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However, Currin and his partners soon discovered that fertilizer wasn’t the only product that could come from the food waste pellets. BioSoil Farm consulted with the Pollution Prevention Institute at Rochester Institute of Technology to study what else could be done with the pellets. The results revealed something interesting, extremely appealing both environmentally and economically, and loaded with potential. The pellets could be converted into a synthetic gas that could drive a generator and produce electricity, all pollution-free. If you visit BioSoil’s facility in the Glenville Business and Industrial Park, you’ll see a mini model of this process.

The company sees big opportunities for this application. A university could potentially convert the food waste it produces into energy that drives its boiler system and heats its campus, an idea that is appealing to millennials. Currin sees college campuses as a good first testing ground for this idea, as students are pushing their colleges towards sustainable practices. “We started with colleges because millennials are starting to get that food waste can’t go to landfills,” Currin said.

Board member Bob Blackman sees great possibilities for the food waste recycling systems. They could be posted at a chain of restaurants and outside cafeterias at colleges and universities that produce significant amounts of food waste. The containers would be rat-, mice- and other rodent-proof. Within hours, the food waste would be composted and ready to be made into pellets that could be converted to energy. “On the larger scale, there’s potential to service landfills with larger models,” Blackman said.

JOHN CROPLEY/Gazette Business Editor
This centrifugal separator at BioSoil Farms screens out finished worm castings and separates them from worms, worm eggs and scraps.
JOHN CROPLEY/GAZETTE BUSINESS EDITOR
This centrifugal separator at BioSoil Farms screens out finished worm castings and separates them from worms, worm eggs and scraps.

New York lawmakers have already introduced legislation that will require municipalities to reduce the amount of food waste they send to landfills. “Our goal is to be able to convert 1,000 tons of municipal solid waste into electricity every day,” Currin said. “We hope to be there within a year or two.”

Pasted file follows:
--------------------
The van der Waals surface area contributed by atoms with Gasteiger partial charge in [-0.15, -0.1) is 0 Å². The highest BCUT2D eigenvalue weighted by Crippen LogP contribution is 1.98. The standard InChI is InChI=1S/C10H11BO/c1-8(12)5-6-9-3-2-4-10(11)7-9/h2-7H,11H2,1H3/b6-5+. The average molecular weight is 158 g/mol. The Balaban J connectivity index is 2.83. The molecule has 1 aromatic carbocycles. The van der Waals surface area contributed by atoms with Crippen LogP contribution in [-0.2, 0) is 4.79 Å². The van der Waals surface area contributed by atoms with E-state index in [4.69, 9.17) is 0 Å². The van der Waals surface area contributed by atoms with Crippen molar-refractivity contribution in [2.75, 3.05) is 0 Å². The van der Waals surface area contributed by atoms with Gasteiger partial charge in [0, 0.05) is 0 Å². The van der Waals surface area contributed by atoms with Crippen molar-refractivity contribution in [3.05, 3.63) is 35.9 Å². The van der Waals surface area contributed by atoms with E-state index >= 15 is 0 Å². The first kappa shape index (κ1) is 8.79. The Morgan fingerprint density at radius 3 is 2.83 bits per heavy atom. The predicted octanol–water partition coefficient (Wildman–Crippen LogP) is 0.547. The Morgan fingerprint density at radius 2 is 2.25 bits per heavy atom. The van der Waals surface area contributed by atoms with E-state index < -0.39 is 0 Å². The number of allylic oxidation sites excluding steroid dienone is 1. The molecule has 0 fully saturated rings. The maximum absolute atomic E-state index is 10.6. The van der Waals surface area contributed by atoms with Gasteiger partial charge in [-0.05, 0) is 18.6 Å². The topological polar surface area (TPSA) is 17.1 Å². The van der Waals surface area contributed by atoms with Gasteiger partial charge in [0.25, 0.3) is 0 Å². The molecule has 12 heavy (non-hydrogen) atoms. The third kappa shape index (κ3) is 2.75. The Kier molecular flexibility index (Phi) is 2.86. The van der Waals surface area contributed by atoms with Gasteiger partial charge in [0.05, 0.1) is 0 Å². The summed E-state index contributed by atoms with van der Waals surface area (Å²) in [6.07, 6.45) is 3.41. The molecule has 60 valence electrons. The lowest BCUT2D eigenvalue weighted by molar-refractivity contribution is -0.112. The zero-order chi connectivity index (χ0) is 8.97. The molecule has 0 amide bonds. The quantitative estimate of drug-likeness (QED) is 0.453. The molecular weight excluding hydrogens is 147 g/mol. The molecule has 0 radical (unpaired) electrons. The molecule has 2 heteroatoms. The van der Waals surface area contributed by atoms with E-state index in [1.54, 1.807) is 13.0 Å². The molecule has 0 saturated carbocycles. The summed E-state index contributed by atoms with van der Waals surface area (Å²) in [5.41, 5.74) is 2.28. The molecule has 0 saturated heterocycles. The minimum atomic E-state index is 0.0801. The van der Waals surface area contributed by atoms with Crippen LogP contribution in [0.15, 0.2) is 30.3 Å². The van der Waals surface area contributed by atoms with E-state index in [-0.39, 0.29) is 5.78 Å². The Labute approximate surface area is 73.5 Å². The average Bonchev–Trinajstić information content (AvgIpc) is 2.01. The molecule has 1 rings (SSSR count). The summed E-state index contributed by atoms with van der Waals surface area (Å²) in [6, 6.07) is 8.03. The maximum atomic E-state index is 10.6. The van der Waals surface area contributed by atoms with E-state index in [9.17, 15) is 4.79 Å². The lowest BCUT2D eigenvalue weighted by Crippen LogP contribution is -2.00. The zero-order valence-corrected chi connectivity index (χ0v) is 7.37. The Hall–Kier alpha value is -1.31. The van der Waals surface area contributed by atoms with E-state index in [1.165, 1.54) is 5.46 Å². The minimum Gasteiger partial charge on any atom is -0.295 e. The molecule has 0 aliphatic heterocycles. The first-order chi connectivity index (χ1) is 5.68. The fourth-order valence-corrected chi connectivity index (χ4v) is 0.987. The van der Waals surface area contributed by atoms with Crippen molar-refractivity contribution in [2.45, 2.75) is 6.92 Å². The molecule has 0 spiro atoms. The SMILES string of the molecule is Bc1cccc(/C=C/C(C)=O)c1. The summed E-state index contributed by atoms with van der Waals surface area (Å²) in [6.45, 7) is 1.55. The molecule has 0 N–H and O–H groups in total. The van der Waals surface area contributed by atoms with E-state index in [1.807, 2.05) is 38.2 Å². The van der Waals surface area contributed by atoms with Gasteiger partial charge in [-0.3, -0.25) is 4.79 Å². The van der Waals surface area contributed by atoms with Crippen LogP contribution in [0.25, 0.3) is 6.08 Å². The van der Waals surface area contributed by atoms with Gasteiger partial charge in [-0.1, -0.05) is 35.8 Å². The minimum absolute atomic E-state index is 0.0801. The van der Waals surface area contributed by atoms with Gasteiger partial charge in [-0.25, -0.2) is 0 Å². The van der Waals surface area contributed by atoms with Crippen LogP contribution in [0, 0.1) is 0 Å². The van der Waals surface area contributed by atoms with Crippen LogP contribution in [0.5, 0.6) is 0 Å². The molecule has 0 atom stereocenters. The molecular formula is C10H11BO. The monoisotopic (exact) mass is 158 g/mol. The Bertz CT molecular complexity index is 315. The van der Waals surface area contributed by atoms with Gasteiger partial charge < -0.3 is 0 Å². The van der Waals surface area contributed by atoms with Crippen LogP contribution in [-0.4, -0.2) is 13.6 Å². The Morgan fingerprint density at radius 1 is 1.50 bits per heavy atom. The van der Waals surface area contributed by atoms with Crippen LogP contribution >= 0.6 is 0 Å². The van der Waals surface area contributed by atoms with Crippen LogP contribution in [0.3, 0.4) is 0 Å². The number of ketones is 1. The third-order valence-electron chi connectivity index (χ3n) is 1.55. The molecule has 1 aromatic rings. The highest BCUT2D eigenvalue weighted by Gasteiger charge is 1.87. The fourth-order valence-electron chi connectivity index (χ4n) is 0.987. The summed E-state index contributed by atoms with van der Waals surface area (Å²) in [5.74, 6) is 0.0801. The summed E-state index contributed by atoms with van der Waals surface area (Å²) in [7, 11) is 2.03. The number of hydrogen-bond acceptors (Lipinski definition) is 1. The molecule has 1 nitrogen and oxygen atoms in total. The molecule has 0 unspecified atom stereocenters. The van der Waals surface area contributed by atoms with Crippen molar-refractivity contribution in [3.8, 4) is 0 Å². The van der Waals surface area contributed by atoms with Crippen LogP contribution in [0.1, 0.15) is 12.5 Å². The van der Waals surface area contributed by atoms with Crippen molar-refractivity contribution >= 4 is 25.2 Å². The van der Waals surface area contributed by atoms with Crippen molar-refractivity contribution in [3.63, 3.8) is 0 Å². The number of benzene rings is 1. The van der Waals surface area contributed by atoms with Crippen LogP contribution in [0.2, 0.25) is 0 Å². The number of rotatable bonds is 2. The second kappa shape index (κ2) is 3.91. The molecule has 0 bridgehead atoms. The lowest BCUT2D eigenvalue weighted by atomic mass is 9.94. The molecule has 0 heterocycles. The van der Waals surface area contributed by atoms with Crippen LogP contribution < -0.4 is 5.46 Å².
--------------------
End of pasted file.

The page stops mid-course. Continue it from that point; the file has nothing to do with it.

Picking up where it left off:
Another business and environmental opportunity that BioSoil discovered along the way involves the cannabis and hemp growing industries. The legalization of cannabis has come with its own set of problems for growers. After growers have processed the plant, they can’t just discard the leftovers. Regulations require that growers dispose of the plant’s byproducts in such a way that they’re not consumable. “Right now, there are a couple of ways you can do it—mix it with sand or bleach it, which is environmentally unfriendly,” Blackman said.

BioSoil responded with a sustainable alternative when it developed its Cannabis Waste Remediation and Recycling Center. This self-contained unit can compost 650 to 1,300 pounds of cannabis waste per day, reducing its volume by 80 percent. What’s left can be recycled into fertilizer and fuel.

Another opportunity for the company involves hemp, the fiber of the cannabis plant that is extracted from the stem and used in over 25,000 products commercially. In 2015, New York state launched the Industrial Hemp Agricultural Research Pilot Program in an effort to encourage the industrial hemp market in the state. “We know that our fertilizer will likely produce a thicker stem and a higher yield,” Blackman said. In addition, Blackman says that the company wants to look into rehabbing factories and unoccupied commercial building in regions around the state to promote the hemp initiative and improve the economies of those locations. “In this context, we would be looking to rehab dilapidated factories and buildings that could accommodate the growth cycles of hemp. This not only enhances the aesthetics of the building, but also drives employment,” he said.

In everything the company does, it has an eye on being organic and sustainable, as well as socially responsible. One of its products, “Doggy Green Up!,” designed to get rid of those yellow spots on the lawn where dogs urinate, is packaged by people with disabilities.

When you talk with Currin, you have to wonder what comes next. His passion for the environment drives his life. BioSoil’s latest endeavor shows that and is a testament to Currin’s creativity and vision.

“Garbage is just a resource that nobody has figured out how to use yet,” Currin said. Well, not nobody, not with Currin on the job. “I want to convert it to something good.”